1. William Shakespeare
Shakespeare, the king of ill-fated romance! His plays provide all the ingredients not only for rom-coms like “She’s the Man” (The Twelfth Night) and “10 Things I Hate About You” (The Taming of the Shrew) but also for weepy tragedies like “O” (Othello) and “Romeo + Juliet.” How fitting that high school movies take their cues from Shakespearean melodrama!
2. Nathaniel Hawthorne
The red “A” in the title might be a giveaway to Hawthorne’s famous The Scarlet Letter. Turns out Hester Prynne’s public humiliation at the hands of New England Puritans is not much different than the rumors and slut-shaming that abound in high school hallways.
3. Jane Austen
Wonder what Jane Austen would think of Clueless’ take on “Emma,” whose haughty Cher is just as proud, egotistical, and generally unlikable as Austen’s heroine? Or Bridget Jones as Pride and Prejudice’s beloved Elizabeth Bennet, fighting off the affections of vying suitors? Hats off to Colin Firth who not only plays Mr. Darcy in a 1995 “Pride and Prejudice” miniseries, but also expertly transforms into the modern film’s equivalent.
4. Pierre Choderlos de Laclos
Laclos’ Dangerous Liaisons, a tale of wealth, cruelty, and deceit, unsurprisingly configures perfectly into the world of elite New York teens. Equally cynical in tone, in Roger Kumble’s 1999 adaptation, cunning puts innocence to shame.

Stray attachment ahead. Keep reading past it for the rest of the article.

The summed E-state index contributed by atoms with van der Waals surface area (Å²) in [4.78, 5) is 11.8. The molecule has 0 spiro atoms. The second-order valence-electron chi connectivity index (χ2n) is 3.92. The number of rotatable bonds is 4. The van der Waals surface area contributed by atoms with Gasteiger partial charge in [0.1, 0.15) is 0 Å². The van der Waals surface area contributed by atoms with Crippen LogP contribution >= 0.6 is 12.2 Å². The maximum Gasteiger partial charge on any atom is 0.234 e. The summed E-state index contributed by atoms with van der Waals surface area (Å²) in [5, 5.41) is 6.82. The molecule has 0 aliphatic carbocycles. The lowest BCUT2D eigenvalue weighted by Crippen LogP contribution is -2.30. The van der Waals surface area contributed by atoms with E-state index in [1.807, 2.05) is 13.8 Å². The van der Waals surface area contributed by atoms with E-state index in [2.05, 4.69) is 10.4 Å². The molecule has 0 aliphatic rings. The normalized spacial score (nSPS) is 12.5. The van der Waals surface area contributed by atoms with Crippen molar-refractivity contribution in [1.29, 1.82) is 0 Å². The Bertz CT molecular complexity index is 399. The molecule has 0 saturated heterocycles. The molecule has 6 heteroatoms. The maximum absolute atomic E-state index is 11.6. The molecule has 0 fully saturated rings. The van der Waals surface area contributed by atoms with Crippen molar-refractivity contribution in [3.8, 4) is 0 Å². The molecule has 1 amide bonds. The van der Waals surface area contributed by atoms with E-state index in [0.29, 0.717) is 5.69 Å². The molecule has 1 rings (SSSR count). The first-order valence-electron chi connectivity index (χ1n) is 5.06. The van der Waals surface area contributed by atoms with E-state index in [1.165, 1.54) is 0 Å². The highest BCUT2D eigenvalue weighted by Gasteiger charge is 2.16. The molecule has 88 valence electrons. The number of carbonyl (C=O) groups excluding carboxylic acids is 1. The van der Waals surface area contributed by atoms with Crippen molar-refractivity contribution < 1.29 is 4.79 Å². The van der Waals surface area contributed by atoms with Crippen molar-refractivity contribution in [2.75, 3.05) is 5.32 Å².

5. 5. George Bernard Shaw
Shaw’s Pygmalion, the inspiration for the cinema classic “My Fair Lady,” also pioneered the movie makeover, whereupon women are made to be more ‘socially acceptable’—from prostitute to society woman or high school nerd to token popular girl. Wonder if Shaw also had a hand in “The Ugly Duckling”?
6. Fyodor Dostoevsky
Dostoevsky’s Crime and Punishment and its modern adaptation both exist in the moral gray area of justified murder. The result? Lots of brooding. Perfect for a high school flick set in suburbia!
7. Jeanne-Marie Le Prince de Beaumont
Little-known Beaumont, author of the storied fable “Beauty and the Beast,” would definitely approve of Beastly’s “Love is never ugly” tagline, which affirms both stories’ ‘beauty is only skin deep’ mantra. That said, Alex Pettyfer may not be the most fitting choice for a ‘homely’ protagonist.
8. Edmond Rostand
“The Ugly Truth” and “The Truth About Cats and Dogs” both hail from Rostand’s classic play “Cyrano de Bergerac,” a play with an unconventional Prince Charming with a protruding snout. While “The Ugly Truth’s” Butler and “The Truth About Cats and Dogs’” Garofalo share no such physical deformity, they are still the unlikely lovers in these modern rom-coms.
9. Madame de Lafayette
Fitting that both the original text, Lafayette’s The Princesse de Cleves, and the film are French; they have all the requisite trappings of French literature and cinema—paramours, unrequited love, and, of course, beautiful clothes.
10. Geoffrey Chaucer
Chaucer’s Canterbury Tales gets a breath of fresh air in “A Knight’s Tale,” where a peasant masquerades as a knight. Chaucer would be happy to know that not only was his book the inspiration for the film, but he also makes a cameo.